Burnley striker Andre Gray has asked for forgiveness after homophobic tweets he wrote four years ago caused outrage online.
The tweets, which were written in 2012 and have since been deleted, appeared to condone killing gay people.
They came to light after Twitter users discovered and retweeted them following the 25-year-old’s first Premier League goal on Saturday afternoon in a 2-0 win over Liverpool.
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One read: “Is it me or are there gays everywhere? #Burn #Die #Makesmesick”.
Gray’s full statement, posted on Twitter, read: “I would like to respond to media reports with regards to previous tweets posted from my Twitter account.
“Firstly, I want to offer a sincere and unreserved apology to anybody I may have offended in relation to these tweets. The tweets were posted four years ago when I was a completely different person to the man I am now. I was at a very different point in my life back then – one that I’ve worked hard to move on from.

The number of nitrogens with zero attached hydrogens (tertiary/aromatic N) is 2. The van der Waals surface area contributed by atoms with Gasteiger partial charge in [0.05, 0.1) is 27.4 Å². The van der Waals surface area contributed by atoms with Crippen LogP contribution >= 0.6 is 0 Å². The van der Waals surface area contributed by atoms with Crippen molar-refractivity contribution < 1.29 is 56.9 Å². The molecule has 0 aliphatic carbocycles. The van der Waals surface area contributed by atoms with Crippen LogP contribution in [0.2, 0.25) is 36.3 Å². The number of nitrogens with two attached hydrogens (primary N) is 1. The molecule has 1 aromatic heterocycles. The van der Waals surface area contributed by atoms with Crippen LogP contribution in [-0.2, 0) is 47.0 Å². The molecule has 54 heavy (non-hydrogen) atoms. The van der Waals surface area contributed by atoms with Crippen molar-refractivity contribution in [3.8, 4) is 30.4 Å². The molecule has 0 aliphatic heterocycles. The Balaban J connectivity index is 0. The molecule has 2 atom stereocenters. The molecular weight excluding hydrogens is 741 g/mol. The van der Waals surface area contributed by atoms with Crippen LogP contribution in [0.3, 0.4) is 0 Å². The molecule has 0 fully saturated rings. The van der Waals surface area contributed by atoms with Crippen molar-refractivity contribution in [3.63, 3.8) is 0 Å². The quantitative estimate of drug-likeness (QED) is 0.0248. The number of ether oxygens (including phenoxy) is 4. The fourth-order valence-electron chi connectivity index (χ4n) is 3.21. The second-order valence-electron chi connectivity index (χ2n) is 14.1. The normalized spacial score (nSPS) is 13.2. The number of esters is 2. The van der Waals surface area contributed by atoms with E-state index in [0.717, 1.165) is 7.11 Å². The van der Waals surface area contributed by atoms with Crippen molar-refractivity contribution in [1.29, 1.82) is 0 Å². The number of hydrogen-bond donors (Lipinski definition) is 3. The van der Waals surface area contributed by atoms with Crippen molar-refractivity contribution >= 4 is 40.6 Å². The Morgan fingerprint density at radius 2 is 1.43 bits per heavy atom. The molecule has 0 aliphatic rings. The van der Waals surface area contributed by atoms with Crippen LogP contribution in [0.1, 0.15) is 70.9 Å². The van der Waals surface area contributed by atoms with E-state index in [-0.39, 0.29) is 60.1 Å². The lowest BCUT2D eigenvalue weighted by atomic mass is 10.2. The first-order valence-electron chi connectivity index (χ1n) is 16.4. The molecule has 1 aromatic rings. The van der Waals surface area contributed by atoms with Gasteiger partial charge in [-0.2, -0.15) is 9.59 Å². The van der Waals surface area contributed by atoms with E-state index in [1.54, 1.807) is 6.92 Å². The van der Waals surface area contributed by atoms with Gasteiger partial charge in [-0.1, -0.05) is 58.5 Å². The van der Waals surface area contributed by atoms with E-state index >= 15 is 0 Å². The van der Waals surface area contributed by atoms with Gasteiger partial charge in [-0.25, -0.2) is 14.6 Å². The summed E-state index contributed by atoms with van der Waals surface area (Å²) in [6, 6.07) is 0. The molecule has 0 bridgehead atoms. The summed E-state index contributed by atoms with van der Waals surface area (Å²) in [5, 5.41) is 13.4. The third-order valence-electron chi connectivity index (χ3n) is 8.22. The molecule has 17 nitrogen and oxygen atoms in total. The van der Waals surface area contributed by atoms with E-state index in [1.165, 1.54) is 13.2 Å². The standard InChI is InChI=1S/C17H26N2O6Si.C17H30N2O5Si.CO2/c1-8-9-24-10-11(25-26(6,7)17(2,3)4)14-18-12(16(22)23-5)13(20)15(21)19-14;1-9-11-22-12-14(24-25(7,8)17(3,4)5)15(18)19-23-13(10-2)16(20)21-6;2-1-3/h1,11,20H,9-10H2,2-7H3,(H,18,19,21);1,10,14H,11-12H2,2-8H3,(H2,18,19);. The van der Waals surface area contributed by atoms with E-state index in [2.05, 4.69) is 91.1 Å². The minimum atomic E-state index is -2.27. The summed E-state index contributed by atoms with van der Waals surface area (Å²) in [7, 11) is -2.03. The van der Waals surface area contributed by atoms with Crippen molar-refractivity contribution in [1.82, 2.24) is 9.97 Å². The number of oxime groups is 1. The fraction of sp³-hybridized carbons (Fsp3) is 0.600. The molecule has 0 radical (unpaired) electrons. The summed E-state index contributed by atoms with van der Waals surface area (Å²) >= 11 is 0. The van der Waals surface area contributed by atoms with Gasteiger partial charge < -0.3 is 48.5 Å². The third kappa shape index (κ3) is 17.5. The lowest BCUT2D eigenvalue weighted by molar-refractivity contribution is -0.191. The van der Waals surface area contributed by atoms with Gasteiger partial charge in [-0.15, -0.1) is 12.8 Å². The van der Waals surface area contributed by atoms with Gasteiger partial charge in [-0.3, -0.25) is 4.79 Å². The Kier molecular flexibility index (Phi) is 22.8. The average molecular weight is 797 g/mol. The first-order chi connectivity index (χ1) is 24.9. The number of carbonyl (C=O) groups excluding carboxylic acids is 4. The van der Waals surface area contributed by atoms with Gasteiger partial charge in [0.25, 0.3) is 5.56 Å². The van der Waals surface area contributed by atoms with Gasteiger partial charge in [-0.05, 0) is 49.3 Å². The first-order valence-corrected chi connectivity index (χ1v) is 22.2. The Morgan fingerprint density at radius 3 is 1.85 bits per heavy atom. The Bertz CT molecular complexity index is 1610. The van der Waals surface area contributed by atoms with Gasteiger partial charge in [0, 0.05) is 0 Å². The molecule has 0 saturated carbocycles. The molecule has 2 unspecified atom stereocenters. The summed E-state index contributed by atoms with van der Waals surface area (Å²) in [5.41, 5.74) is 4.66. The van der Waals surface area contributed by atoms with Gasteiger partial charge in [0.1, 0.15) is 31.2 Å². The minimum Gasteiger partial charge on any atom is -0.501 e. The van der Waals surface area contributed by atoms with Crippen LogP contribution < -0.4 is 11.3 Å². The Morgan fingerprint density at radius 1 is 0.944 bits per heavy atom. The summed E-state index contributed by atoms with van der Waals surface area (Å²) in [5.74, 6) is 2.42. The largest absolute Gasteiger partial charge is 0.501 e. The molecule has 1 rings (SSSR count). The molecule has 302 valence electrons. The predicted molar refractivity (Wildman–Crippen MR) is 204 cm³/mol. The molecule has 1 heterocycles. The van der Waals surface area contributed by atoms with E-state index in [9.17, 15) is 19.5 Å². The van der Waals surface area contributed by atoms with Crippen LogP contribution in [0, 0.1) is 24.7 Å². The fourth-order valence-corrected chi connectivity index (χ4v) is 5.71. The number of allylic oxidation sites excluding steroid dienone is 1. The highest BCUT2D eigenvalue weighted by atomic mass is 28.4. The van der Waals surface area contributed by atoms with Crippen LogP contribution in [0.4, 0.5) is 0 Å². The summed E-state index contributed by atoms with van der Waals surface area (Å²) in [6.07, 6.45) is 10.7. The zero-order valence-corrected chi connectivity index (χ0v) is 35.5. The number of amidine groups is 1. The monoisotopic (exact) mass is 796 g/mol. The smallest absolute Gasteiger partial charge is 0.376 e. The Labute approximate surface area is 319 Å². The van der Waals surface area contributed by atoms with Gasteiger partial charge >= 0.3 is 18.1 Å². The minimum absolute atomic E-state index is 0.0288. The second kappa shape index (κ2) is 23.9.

“Thankfully a lot has changed in my life since then. I have experienced a lot over the past four years and have had to take responsibility for a number of things in my life which has enabled me to mature and grow as a person since that time.
“I have a lot of regrets regarding a number of things I’ve done in the past and realise I have made some big mistakes, none more so than these tweets, but I would like to stress that I’ve worked incredibly hard to completely transform my life since that time.
“To clarify, I do not hold the beliefs written in those tweets whatsoever. I can assure everybody that I am absolutely not homophobic and as said previously I can only apologise and ask for forgiveness to anyone I offended.
“Thankfully I am not the guy I was back then and will continue to work hard both on and off the pitch to become a better person.”
The tweets were condemned on social media, while anti-discrimination organisations Kick It Out and Stonewall have since spoken about the footballer’s comments.
A statement from Kick It Out read: “We strongly condemn any discrimination and prejudice such as this has no place in football.
“This incident should act as a reminder to all players of their conduct on social media.”
While a spokesperson for Stonewall told the BBC: “While these tweets are of course historic, unfortunately homophobic attitudes and language continue to be an issue in sport, whether that’s on the pitch, in the terraces or on social media.
“It’s extremely important that we work together to kick these attitudes out of sport, and create supportive and inclusive environments that enable everyone to feel accepted without exception.”
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Culled from Squawka